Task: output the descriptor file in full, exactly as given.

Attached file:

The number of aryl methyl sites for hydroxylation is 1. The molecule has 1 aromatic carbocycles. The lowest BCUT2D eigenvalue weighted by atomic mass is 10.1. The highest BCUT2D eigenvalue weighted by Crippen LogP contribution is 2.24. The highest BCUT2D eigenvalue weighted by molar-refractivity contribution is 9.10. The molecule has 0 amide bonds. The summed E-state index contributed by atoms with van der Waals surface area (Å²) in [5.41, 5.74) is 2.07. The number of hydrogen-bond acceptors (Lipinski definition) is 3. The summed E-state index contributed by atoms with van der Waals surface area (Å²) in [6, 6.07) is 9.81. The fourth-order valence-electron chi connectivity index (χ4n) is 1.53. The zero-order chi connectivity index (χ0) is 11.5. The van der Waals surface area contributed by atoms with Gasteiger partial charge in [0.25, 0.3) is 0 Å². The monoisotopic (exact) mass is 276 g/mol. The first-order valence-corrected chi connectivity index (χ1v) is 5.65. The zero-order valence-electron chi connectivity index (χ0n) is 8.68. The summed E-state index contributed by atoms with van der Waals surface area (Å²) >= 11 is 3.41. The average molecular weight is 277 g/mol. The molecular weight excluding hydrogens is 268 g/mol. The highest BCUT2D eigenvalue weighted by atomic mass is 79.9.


The number of aryl methyl sites for hydroxylation is 1. The molecule has 1 aromatic carbocycles. The lowest BCUT2D eigenvalue weighted by atomic mass is 10.1. The highest BCUT2D eigenvalue weighted by Crippen LogP contribution is 2.24. The highest BCUT2D eigenvalue weighted by molar-refractivity contribution is 9.10. The molecule has 0 amide bonds. The summed E-state index contributed by atoms with van der Waals surface area (Å²) in [5.41, 5.74) is 2.07. The number of hydrogen-bond acceptors (Lipinski definition) is 3. The summed E-state index contributed by atoms with van der Waals surface area (Å²) in [6, 6.07) is 9.81. The fourth-order valence-electron chi connectivity index (χ4n) is 1.53. The zero-order chi connectivity index (χ0) is 11.5. The van der Waals surface area contributed by atoms with Gasteiger partial charge in [0.25, 0.3) is 0 Å². The monoisotopic (exact) mass is 276 g/mol. The first-order valence-corrected chi connectivity index (χ1v) is 5.65. The zero-order valence-electron chi connectivity index (χ0n) is 8.68. The summed E-state index contributed by atoms with van der Waals surface area (Å²) >= 11 is 3.41. The average molecular weight is 277 g/mol. The molecular weight excluding hydrogens is 268 g/mol. The highest BCUT2D eigenvalue weighted by atomic mass is 79.9.